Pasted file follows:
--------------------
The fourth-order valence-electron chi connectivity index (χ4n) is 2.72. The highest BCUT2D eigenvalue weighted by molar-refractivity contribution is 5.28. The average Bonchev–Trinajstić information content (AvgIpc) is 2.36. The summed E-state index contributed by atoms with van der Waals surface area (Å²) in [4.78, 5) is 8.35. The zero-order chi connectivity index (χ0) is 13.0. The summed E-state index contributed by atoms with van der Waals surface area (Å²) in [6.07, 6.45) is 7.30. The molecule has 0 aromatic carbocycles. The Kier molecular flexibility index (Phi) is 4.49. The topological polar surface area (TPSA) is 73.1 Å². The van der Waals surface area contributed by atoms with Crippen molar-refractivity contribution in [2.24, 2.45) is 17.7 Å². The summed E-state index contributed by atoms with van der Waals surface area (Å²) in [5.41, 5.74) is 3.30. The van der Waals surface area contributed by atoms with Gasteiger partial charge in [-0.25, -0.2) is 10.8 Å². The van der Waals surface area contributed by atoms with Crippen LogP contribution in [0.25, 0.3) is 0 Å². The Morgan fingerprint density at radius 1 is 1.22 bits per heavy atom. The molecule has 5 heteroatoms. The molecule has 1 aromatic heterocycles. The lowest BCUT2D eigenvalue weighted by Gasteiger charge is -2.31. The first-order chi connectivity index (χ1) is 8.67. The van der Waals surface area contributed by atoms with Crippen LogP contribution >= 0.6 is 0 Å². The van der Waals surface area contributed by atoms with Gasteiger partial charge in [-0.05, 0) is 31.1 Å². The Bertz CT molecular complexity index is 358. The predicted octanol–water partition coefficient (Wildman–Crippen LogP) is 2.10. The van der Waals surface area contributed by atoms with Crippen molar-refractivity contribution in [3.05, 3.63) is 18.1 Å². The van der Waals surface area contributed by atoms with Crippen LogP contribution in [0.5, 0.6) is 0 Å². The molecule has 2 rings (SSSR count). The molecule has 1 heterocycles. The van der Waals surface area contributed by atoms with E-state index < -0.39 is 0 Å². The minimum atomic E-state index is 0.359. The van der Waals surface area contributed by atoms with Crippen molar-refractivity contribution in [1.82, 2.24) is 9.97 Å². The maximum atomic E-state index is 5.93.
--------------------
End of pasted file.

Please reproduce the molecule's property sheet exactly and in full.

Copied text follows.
The fourth-order valence-electron chi connectivity index (χ4n) is 2.72. The highest BCUT2D eigenvalue weighted by molar-refractivity contribution is 5.28. The average Bonchev–Trinajstić information content (AvgIpc) is 2.36. The summed E-state index contributed by atoms with van der Waals surface area (Å²) in [4.78, 5) is 8.35. The zero-order chi connectivity index (χ0) is 13.0. The summed E-state index contributed by atoms with van der Waals surface area (Å²) in [6.07, 6.45) is 7.30. The molecule has 0 aromatic carbocycles. The Kier molecular flexibility index (Phi) is 4.49. The topological polar surface area (TPSA) is 73.1 Å². The van der Waals surface area contributed by atoms with Crippen molar-refractivity contribution in [2.24, 2.45) is 17.7 Å². The summed E-state index contributed by atoms with van der Waals surface area (Å²) in [5.41, 5.74) is 3.30. The van der Waals surface area contributed by atoms with Gasteiger partial charge in [-0.25, -0.2) is 10.8 Å². The van der Waals surface area contributed by atoms with Crippen LogP contribution in [0.25, 0.3) is 0 Å². The Morgan fingerprint density at radius 1 is 1.22 bits per heavy atom. The molecule has 5 heteroatoms. The molecule has 1 aromatic heterocycles. The lowest BCUT2D eigenvalue weighted by Gasteiger charge is -2.31. The first-order chi connectivity index (χ1) is 8.67. The van der Waals surface area contributed by atoms with Crippen LogP contribution >= 0.6 is 0 Å². The van der Waals surface area contributed by atoms with Gasteiger partial charge in [-0.05, 0) is 31.1 Å². The Bertz CT molecular complexity index is 358. The predicted octanol–water partition coefficient (Wildman–Crippen LogP) is 2.10. The van der Waals surface area contributed by atoms with Crippen molar-refractivity contribution in [3.05, 3.63) is 18.1 Å². The van der Waals surface area contributed by atoms with Crippen LogP contribution in [0.5, 0.6) is 0 Å². The molecule has 2 rings (SSSR count). The molecule has 1 heterocycles. The van der Waals surface area contributed by atoms with E-state index < -0.39 is 0 Å². The minimum atomic E-state index is 0.359. The van der Waals surface area contributed by atoms with Crippen molar-refractivity contribution in [1.82, 2.24) is 9.97 Å². The maximum atomic E-state index is 5.93.